Attachment

Attachment Styles and Reactions to Grief and Loss

Attachment styles impact how people grieve and react to loss.

Posted Jan 06, 2020

Who among us has not suffered a deep loss? Unfortunately, depending on your viewpoint, grief and loss are as much a part of life as joy and happiness. After all, life is the number-one cause of death.

When John Bowlby published his first major book, he titled it Attachment and Loss. This was in recognition that it is in times of loss that the attachment system is fully activated. In grief and loss, we use our attachment styles to cope with adversity and regain our sense of security.

For readers unfamiliar with the theory, attachment styles are patterns of thinking, feeling, and behaving that maximize our abilities to establish and maintain connections to our significant others. In childhood, they are adaptations that enable children to adjust to whatever parental conditions they are born into.

  1. Secure Attachment. If parents are consistent, available, and responsive, their children need to do little to maintain security in their parental relationships. Their secure attachment styles enable them to connect easily, to accurately perceive and react to other people, and to control their emotions and behaviors in healthy ways.
  2. Avoidant Attachment. When parents are rejecting of a child’s need for closeness and reassurance, the child will learn to deny their own negative emotions and needs for close relationships. They will maximize their feelings of security in their parental relationships by developing avoidant attachment styles (also called “dismissing” among adults) and getting parental approval by winning at things like academics and sports and acting self-assured and confident.
  3. Anxious Attachment. When parents are inconsistent in dealing with their children—sometimes warm and loving and at other times cold and rejecting—the children will cope by learning to carefully monitor the parents’ moods so that they can feel secure by heading off rejection before it happens. These children develop anxious attachment styles (also called “preoccupied” among adults) so that they can remain on guard for any signs of rejection. They try to stay as close as possible to their loved ones, don’t like to let go, and have a hard time dealing with loss, especially if they cannot make sense of why the loss happened.
  4. Disorganized Attachment. When parents are frightened (traumatized, victimized, terrorized) or frightening (bullying, abusive, rageful), children will not be able to develop organized ways of coping or adapting. The environment is too unpredictable, so they develop “disorganized” attachment styles (called “fearful” among adults). One system of measuring attachment styles, the Adult Attachment Interview, calls this style “unresolved” in relation to loss and trauma. These individuals have a hard time dealing with losses later in life because they were never able to effectively resolve losses earlier in their lives. This is similar to PTSD (Post Traumatic Stress Disorder), in which the greatest predictor of developing the disorder after a trauma in adulthood is having unresolved traumas earlier in life.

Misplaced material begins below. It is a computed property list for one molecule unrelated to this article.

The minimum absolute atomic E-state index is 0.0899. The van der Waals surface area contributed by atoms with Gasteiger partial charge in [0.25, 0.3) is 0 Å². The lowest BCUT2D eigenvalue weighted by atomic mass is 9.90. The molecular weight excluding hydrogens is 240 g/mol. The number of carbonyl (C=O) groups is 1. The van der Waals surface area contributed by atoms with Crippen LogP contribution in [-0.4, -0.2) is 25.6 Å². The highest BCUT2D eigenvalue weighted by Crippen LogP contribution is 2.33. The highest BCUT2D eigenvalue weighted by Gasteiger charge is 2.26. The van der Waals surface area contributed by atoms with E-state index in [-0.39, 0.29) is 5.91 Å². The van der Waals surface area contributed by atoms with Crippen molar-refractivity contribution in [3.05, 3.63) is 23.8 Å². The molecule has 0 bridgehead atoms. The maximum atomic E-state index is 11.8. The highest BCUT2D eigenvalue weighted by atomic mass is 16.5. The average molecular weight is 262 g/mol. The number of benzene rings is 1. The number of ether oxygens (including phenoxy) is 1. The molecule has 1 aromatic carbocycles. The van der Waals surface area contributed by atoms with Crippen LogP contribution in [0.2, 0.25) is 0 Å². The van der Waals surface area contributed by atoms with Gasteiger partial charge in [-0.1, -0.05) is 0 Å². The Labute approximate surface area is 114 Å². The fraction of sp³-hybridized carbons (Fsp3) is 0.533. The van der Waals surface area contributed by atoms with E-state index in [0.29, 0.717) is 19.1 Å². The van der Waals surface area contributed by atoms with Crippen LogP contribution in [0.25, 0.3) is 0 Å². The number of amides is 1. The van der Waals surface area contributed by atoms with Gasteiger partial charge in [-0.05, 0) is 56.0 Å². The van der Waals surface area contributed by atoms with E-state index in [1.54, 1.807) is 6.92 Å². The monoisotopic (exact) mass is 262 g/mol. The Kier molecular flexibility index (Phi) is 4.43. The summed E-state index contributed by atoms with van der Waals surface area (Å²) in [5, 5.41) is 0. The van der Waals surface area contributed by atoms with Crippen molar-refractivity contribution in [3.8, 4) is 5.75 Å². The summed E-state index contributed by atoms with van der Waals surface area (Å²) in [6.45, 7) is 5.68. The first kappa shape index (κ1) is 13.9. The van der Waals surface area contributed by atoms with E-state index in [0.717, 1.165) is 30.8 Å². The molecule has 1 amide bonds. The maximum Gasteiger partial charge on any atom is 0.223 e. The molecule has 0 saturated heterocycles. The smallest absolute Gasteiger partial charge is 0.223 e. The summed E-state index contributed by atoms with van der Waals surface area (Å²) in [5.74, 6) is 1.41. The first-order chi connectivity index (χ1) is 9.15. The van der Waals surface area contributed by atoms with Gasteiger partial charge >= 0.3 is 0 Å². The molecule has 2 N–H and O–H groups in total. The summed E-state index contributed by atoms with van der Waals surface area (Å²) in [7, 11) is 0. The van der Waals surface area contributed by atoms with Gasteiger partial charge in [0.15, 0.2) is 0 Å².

Obviously, each of these styles will have implications for how people deal with loss. I should point out, however, that there may be big differences between losing a relationship with a love interest and losing someone due to death. With death, it is much more difficult to question the other person’s motives for leaving you (obviously more difficult in the case of a death by suicide), although the themes may be similar.

Research shows that relative to people with secure styles, those with one of the insecure styles (dismissing avoidant, preoccupied/anxious, fearful or disorganized) will experience more grief and less post-traumatic growth (Cohen & Katz, 2015). Dismissing/avoidant people, in particular, are likely to report less post-traumatic growth after the death of a loved one. They tend to suppress their negative feelings and to convert those negative (disowned) emotions into physical symptoms like headaches or abdominal distress (Wayment & Vierthaler, 2002). In contrast, those with preoccupied styles almost never suppress their emotions and experience more intense prolonged grief (Lai et al., 2015; Maccallum & Bryant, 2018). These results are the same regardless of whether the lost loved one was a human or a pet (Brown & Symons, 2016).